Athens News Courier (Newspaper) - October 3, 2009, Athens, Alabama
Complete coverage of* local high school football action PAGE IBThe News Courier
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Saturday, October 3, 2009
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. Jobless rate soars
The unemployment rate in the U.S. rose to 9.8 percent in September, highest since June 1983, as employers cut far more jobs than expected.
Relatives of an illinois man charged with * the murder of five members of his former wife's family say he is incapable of such a crime.
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Man charged in arson conspiracy
By Jean Coi.f io€U}(S.athcnsnc\vs-conri(r.r()in Limestone County authorities say an Elkmont man paid his live-in girlfriend $25,000 to bum his Veto Road home in 2008, then defrauded his insurance company by collecting on the loss.
Jason Earl Cagle, 46, of 30305 Veto Road, was arrested and charged Thursday with second-degree conspiracy to commit arson and first-degree theft by
deception, said Limestone County Sheriff s Chief Investigator Stanley Mc-Natt. The theft charge resulted from Cagle settling an insurance claim for the house with Allstate.
His former girlfriend, Shirley Ann Reed, 47, of 1901 Sparkman Drive, Apt. 1001, Huntsville, was charged with second-degree arson on Sept. 25, McNatt said.
She allegedly set the fire that de
stroyed the home Oct. 10 and then accepted $25,000 cash from the insurance settlement, he said.
“They were not home at the time of the tire, but she had been talking about burning it and getting the insurance and she had been putting boxes in the attic over a period of time so she could start the fire,” McNatt said.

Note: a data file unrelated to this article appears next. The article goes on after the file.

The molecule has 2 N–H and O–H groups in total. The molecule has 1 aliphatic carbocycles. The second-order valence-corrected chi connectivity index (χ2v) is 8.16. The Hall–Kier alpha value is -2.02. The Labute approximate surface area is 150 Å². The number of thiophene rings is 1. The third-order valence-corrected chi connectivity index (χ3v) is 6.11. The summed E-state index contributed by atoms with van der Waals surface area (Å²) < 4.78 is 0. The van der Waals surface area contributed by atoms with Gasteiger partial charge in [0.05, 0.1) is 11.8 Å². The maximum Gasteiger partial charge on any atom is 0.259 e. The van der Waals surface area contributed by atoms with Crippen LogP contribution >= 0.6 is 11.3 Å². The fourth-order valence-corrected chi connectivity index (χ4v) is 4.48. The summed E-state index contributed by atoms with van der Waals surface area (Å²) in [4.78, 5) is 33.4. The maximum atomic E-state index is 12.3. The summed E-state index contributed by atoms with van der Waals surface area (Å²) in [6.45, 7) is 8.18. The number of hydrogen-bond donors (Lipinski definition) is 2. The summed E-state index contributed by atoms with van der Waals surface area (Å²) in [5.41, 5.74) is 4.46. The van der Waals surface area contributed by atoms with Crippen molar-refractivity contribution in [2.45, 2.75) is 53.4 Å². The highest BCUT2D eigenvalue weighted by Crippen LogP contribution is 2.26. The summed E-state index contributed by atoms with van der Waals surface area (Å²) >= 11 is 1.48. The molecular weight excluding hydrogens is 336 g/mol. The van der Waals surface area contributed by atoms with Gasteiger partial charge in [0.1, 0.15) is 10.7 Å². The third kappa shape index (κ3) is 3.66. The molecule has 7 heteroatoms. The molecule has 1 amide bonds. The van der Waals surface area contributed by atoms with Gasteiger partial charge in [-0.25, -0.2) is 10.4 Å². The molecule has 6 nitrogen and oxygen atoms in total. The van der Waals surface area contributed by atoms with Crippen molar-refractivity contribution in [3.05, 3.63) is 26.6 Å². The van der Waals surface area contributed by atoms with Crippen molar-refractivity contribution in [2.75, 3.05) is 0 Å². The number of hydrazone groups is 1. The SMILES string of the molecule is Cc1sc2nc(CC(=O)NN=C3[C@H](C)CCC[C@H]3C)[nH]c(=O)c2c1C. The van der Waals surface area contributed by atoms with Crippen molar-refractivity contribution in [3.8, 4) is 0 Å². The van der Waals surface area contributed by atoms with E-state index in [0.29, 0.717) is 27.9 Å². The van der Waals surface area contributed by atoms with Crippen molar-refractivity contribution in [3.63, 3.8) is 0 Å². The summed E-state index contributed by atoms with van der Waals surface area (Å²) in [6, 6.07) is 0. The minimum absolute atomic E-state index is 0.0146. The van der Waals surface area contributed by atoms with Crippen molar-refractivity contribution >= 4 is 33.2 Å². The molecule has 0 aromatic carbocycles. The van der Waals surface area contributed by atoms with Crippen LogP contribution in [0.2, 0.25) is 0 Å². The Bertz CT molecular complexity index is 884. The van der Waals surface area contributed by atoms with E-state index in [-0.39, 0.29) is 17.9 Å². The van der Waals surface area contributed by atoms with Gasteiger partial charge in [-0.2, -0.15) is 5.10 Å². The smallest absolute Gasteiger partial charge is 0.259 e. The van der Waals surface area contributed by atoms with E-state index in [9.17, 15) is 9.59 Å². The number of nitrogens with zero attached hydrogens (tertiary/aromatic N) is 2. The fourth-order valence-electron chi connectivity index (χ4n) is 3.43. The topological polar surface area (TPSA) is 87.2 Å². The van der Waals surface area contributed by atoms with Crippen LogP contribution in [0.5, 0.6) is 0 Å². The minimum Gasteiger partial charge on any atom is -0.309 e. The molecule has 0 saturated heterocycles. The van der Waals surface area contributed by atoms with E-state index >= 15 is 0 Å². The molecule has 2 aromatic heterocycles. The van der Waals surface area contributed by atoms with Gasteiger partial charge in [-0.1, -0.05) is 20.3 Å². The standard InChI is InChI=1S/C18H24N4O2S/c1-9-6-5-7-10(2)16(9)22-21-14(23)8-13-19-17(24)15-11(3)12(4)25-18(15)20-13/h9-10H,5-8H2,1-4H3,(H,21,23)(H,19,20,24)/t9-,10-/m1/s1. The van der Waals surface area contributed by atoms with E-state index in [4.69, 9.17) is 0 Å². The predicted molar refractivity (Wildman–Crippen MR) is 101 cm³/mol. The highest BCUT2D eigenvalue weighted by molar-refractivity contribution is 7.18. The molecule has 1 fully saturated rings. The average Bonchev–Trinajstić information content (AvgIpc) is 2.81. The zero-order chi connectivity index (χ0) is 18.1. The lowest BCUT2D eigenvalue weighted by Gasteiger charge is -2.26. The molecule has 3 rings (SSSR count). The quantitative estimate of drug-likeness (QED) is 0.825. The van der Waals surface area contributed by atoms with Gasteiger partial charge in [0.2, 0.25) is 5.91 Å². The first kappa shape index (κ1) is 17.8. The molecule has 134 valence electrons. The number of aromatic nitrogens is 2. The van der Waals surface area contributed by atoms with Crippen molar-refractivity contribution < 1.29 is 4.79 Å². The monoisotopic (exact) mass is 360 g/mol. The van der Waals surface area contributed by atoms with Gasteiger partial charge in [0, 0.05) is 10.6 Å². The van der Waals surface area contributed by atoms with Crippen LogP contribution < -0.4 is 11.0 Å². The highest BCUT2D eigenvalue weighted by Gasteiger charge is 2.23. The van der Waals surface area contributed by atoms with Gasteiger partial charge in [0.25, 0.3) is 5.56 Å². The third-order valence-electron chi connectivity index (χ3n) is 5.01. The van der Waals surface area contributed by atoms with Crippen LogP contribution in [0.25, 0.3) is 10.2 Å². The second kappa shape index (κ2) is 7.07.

See Arson, page 2A
ASU campus filled with music as Fiddlers Convention begins
43rd annual event to end late tonight in crowning of fiddle king
By Jean C’oi e
alhcusiK'w s-c(>uri(‘r.c(iin Hershel Landers looked like a long-faced cowboy in his Sunday overalls as he sat under a shade tree, strummed his Gibson and sang, “I don’t love you anymore ... trouble is, I don’t love you any less.”
It was the Hatton man’s 43rd trip to the Tennessee Valley Old Time Fiddlers Convention in Athens.
“1 think I’ve been here that many times,” lenders said as he took a breiik Friday on the Athens State University campus.
With the sun shining and elbows flying, fiddlers rosined up their bows and jammed with musicians like Landers as the annual fiddlers bash got under way.
The event continues today with fiddle competitions, plenty of food, and vendors selling everything from hand-woven baskets to kids clothing. It ends late tonight with the crowning of the fiddle king. Admission is $10, with children under 12 admitted free with parents.
Gates open at 7 a.m. today. Late tonight, there will be a
See Fiddlers, page 2A
NEWS COURIER/KIM RYNDERS